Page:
Poverty figures: the real numbers
Tory-Politico gets it wrong
"...I sit and gloomily digest the horrible prospect, in the midst of a recession, of Prime Minister David Cameron and Chancellor George Osborne announcing savage and severe cuts in public spending, accompanied by cuts in inheritance tax for the richest members of society....It will, as always, be the poorest, weakest and most vulnerable members of our society who suffer most under a Conservative government."
Tory-Politico (which says its aim is to "promote the Conservative Party") cannot contain its rage:
"Clearly the post author didn't bother to look at any facts before publishing.
Figures released earlier in the year by the Department for Work and Pensions shows that Britain under Tony Blair and Gordon Brown has become amore unequal country than at any time since modern records began in the early 1960s.
Since Tony Blair's third election victory, the poorest 10% of households have seen weekly incomes fall by £9 a week to £147 once inflation is accounted for.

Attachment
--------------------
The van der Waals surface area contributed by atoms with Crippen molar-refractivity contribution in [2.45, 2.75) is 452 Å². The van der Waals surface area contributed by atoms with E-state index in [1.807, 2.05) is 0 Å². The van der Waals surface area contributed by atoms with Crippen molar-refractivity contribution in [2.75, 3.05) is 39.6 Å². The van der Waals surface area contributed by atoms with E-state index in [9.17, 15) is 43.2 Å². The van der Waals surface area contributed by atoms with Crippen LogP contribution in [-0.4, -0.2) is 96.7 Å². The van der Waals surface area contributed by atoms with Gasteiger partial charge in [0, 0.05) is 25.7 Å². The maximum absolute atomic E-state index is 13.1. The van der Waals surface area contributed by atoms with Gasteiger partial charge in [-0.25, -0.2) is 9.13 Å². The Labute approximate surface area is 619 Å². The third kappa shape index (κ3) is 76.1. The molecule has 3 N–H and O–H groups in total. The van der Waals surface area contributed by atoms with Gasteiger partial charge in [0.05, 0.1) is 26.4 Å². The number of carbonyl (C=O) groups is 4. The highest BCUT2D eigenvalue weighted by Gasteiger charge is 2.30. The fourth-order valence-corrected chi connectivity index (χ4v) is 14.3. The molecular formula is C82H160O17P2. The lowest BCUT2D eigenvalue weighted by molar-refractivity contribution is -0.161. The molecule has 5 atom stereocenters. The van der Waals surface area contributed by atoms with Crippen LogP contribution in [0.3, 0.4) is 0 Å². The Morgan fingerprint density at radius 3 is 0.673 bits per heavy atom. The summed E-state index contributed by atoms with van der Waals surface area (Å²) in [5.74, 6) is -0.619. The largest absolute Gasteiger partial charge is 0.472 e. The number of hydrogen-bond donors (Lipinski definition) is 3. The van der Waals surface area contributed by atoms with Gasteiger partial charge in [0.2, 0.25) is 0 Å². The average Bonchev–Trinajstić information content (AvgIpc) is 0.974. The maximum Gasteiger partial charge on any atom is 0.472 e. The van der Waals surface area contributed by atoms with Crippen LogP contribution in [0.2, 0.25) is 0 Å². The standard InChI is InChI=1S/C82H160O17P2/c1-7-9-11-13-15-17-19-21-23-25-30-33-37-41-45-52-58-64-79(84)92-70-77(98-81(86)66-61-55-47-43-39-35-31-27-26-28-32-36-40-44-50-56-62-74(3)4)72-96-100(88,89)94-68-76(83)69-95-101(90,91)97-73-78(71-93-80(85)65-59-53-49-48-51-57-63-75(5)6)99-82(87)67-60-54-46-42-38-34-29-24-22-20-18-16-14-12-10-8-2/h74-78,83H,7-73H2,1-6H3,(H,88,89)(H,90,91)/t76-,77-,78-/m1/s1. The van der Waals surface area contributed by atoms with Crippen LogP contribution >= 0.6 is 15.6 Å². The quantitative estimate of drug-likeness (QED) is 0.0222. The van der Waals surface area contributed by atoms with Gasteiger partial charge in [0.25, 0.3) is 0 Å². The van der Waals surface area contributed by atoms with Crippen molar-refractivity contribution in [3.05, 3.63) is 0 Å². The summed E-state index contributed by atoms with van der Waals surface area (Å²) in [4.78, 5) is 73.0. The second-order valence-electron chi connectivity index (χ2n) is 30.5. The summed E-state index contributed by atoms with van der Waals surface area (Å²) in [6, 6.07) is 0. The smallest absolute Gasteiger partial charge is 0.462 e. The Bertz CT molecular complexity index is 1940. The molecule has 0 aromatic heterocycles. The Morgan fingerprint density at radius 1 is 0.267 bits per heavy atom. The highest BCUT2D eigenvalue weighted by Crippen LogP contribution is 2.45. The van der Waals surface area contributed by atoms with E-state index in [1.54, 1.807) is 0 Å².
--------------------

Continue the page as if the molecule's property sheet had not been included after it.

The data showed that the second poorest 10% of households has also had to make do with less since 2005. Overall, the poorest 20% saw real income fall by 2.6% in the three years to 2007-08, while those in the top fifth of the income distribution enjoyed a rise of 3.3%. As a result, income inequality at the end of Labour's 11th year in power was higher than at any time during Margaret Thatcher's premiership."
Actually, the facts are on my side. This particular blogger chooses to highlight only the poverty stats since 2005 (why?), while overlooking the inroads made by this government since 1997. I too am outraged, and depressed, at the rise inequality under Blair and Brown, but that is a separate issue from poverty and the poor, who are always better off under Labour. Here are the actual facts, over the entire period, from the Department for Work and Pensions (DWP):
1. The latest figures on child, pensioner and working-age adult poverty can be found in Households Below Average Income (HBAI) 2007/08. HBAI figures can be downloaded from http://www.dwp.gov.uk/asd/hbai.asp along with a statistical press notice.
2. From 1998/9 - 2007/8 the number of children in relative poverty fell by 500,000, before housing costs are taken into account.
3. From 1998/9 - 2007/8 the number of children in absolute poverty fell by 1.7 million, before housing costs are taken into account.
4. From 1998/9 - 2007/8 the number of pensioners in relative poverty fell by 900,000, after housing costs are taken into account.
5. From 1998/9 - 2007/8 the number of pensioners in absolute poverty fell by 1.9 million, after housing costs are taken into account.
Fact: the government has failed on inequality but succeeded on poverty.
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